As we continue to reinvent our products, business models and supply chain at HP, we are building a legacy of sustainable design. We are reducing our environmental impact, and leading by example to create a more efficient, circular and low carbon economy.
HP has released additional products that reduce energy consumption, designed desktop solutions using less materials, and shifted to service models that lower environmental impact. We’ve committed to reducing greenhouse gas emissions, brought greater transparency about recycling practices to our product supply chain, and more.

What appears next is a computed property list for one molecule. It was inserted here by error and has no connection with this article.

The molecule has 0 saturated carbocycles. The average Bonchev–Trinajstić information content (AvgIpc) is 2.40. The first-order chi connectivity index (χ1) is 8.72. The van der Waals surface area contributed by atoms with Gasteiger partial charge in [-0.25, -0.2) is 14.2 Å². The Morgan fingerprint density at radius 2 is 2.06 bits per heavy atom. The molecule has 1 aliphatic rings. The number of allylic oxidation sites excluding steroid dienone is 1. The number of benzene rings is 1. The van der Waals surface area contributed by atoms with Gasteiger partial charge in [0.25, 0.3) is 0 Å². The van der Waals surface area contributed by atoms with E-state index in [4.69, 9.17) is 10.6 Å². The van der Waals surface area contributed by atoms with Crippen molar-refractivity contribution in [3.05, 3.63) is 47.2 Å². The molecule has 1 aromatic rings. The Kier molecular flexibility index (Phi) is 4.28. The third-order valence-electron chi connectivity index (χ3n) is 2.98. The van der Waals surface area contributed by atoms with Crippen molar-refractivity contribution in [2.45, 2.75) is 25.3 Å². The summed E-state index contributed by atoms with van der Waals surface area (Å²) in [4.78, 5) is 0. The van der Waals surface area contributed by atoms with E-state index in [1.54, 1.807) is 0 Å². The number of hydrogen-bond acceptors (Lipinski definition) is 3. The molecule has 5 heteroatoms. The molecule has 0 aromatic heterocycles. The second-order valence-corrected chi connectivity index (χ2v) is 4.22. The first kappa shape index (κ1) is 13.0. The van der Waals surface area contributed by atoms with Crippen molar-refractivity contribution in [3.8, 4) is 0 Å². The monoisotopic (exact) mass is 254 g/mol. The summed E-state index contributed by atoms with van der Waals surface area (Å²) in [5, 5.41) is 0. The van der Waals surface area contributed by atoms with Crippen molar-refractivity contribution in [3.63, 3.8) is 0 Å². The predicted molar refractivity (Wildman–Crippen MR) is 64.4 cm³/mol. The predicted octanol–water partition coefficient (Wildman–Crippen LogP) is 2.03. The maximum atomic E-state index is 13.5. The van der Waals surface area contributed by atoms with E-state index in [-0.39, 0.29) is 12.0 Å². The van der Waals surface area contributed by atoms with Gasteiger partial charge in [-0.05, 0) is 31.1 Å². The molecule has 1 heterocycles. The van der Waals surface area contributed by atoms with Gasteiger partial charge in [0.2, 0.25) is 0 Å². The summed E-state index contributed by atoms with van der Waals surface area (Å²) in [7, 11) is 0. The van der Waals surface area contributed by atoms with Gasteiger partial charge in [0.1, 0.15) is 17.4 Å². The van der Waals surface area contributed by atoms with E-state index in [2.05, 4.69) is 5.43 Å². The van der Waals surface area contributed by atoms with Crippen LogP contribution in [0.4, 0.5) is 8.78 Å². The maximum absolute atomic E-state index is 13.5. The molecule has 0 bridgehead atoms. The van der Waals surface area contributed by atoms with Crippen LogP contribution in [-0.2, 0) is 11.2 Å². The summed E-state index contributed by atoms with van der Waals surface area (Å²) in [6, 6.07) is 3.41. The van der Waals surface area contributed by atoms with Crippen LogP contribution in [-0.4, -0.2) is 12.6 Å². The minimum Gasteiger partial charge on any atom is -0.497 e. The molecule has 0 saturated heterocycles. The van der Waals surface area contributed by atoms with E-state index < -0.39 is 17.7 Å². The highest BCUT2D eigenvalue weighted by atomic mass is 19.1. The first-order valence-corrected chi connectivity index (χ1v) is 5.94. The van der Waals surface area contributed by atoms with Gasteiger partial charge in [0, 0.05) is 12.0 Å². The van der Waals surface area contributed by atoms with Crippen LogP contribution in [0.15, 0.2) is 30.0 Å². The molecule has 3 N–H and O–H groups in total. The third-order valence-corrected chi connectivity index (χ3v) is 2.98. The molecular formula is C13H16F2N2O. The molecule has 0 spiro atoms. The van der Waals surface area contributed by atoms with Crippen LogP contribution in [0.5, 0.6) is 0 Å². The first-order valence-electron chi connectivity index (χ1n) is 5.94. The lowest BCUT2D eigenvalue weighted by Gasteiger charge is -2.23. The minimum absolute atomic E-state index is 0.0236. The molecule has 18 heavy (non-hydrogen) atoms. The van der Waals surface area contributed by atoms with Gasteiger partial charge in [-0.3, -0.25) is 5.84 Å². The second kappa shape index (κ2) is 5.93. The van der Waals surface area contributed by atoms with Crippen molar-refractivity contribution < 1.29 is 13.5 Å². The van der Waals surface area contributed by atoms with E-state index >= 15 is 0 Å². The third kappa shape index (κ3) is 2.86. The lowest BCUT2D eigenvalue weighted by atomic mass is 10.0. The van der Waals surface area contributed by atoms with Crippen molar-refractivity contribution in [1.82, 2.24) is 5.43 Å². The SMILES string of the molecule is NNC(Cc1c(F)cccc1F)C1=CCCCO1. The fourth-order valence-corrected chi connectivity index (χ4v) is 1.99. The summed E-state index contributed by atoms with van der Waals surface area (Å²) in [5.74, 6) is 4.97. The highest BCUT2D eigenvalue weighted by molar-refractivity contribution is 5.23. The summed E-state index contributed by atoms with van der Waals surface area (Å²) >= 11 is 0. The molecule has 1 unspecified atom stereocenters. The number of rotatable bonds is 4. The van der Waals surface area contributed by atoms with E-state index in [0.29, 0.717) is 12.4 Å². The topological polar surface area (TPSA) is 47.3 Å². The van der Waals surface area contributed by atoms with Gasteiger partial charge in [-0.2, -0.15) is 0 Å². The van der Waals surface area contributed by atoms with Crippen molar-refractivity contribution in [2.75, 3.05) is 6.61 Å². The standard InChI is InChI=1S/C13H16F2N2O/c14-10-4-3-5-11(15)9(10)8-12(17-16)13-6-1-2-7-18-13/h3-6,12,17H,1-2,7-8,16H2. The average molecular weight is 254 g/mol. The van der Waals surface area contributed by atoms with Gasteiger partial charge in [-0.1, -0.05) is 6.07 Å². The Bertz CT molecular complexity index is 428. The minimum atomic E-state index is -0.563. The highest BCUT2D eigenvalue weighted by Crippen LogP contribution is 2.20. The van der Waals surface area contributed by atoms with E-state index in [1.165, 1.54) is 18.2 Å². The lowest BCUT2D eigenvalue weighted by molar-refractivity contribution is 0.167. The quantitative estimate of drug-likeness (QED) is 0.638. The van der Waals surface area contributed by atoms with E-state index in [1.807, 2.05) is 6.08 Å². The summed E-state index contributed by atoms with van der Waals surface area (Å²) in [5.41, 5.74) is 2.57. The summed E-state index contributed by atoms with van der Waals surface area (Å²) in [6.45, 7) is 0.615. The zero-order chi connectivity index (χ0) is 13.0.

Our sustainability efforts aren’t just getting noticed – they’re being applauded by renowned organizations.
Earning climate kudos
Our sustainability strategy supports 16 of the 17 UN Sustainable Development Goals, propelling our continued innovation in supply chain responsibility, circular economy integration, and empowerment for migrant workers, refugees and underserved populations.
HP is being recognized for our relentless dedication to these initiatives tonight at the 33rd annual World Environment Center (WEC) Awards at the Newseum in Washington, D.C. HP Chief Supply Chain Officer Stuart Pann will accept the Gold Medal for International Corporate Achievement in Sustainable Development on behalf of HP, and will be introduced on stage by HP Board Member Aida Alvarez. WEC is a non-profit dedicated to creating environmentally conscious business solutions, and their annual award is one of the most prestigious forms of recognition for global companies and sustainability practices.